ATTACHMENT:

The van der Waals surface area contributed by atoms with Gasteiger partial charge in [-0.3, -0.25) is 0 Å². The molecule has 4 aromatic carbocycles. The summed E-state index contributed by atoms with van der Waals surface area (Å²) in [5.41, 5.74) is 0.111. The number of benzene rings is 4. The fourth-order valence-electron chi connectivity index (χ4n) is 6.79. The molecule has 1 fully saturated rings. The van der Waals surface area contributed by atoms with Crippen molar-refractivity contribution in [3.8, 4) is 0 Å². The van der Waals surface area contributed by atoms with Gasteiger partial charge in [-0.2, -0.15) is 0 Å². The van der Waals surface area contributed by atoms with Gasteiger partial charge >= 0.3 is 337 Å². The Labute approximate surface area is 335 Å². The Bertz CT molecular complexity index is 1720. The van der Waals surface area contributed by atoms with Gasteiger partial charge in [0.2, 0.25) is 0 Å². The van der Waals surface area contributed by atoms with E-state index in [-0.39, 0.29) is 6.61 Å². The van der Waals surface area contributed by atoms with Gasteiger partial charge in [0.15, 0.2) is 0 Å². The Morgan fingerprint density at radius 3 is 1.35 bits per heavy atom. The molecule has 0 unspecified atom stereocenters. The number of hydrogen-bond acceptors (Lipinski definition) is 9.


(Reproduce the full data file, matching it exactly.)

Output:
The van der Waals surface area contributed by atoms with Gasteiger partial charge in [-0.3, -0.25) is 0 Å². The molecule has 4 aromatic carbocycles. The summed E-state index contributed by atoms with van der Waals surface area (Å²) in [5.41, 5.74) is 0.111. The number of benzene rings is 4. The fourth-order valence-electron chi connectivity index (χ4n) is 6.79. The molecule has 1 fully saturated rings. The van der Waals surface area contributed by atoms with Crippen molar-refractivity contribution in [3.8, 4) is 0 Å². The van der Waals surface area contributed by atoms with Gasteiger partial charge in [-0.2, -0.15) is 0 Å². The van der Waals surface area contributed by atoms with Gasteiger partial charge >= 0.3 is 337 Å². The Labute approximate surface area is 335 Å². The Bertz CT molecular complexity index is 1720. The van der Waals surface area contributed by atoms with Gasteiger partial charge in [0.2, 0.25) is 0 Å². The van der Waals surface area contributed by atoms with E-state index in [-0.39, 0.29) is 6.61 Å². The van der Waals surface area contributed by atoms with Gasteiger partial charge in [0.15, 0.2) is 0 Å². The Morgan fingerprint density at radius 3 is 1.35 bits per heavy atom. The molecule has 0 unspecified atom stereocenters. The number of hydrogen-bond acceptors (Lipinski definition) is 9.